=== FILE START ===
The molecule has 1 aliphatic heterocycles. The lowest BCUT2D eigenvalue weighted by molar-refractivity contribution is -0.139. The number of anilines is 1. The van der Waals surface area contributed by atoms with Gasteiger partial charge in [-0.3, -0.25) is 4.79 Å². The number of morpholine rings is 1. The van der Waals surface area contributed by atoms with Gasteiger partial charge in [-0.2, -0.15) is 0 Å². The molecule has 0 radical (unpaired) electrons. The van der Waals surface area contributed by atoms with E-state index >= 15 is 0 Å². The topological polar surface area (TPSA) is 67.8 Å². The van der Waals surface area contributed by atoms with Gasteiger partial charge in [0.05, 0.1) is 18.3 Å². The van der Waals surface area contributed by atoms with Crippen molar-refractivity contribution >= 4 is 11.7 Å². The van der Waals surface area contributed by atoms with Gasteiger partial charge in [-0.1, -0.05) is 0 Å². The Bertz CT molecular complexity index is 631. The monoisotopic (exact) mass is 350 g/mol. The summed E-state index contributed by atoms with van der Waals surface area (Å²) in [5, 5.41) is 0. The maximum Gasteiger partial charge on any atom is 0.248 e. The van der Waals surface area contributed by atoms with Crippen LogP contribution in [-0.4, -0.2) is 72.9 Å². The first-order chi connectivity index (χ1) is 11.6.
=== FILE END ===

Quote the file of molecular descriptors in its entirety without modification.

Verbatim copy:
The molecule has 1 aliphatic heterocycles. The lowest BCUT2D eigenvalue weighted by molar-refractivity contribution is -0.139. The number of anilines is 1. The van der Waals surface area contributed by atoms with Gasteiger partial charge in [-0.3, -0.25) is 4.79 Å². The number of morpholine rings is 1. The van der Waals surface area contributed by atoms with Gasteiger partial charge in [-0.2, -0.15) is 0 Å². The molecule has 0 radical (unpaired) electrons. The van der Waals surface area contributed by atoms with E-state index >= 15 is 0 Å². The topological polar surface area (TPSA) is 67.8 Å². The van der Waals surface area contributed by atoms with Gasteiger partial charge in [0.05, 0.1) is 18.3 Å². The van der Waals surface area contributed by atoms with Crippen molar-refractivity contribution >= 4 is 11.7 Å². The van der Waals surface area contributed by atoms with Gasteiger partial charge in [-0.1, -0.05) is 0 Å². The Bertz CT molecular complexity index is 631. The monoisotopic (exact) mass is 350 g/mol. The summed E-state index contributed by atoms with van der Waals surface area (Å²) in [5, 5.41) is 0. The maximum Gasteiger partial charge on any atom is 0.248 e. The van der Waals surface area contributed by atoms with Crippen LogP contribution in [-0.4, -0.2) is 72.9 Å². The first-order chi connectivity index (χ1) is 11.6.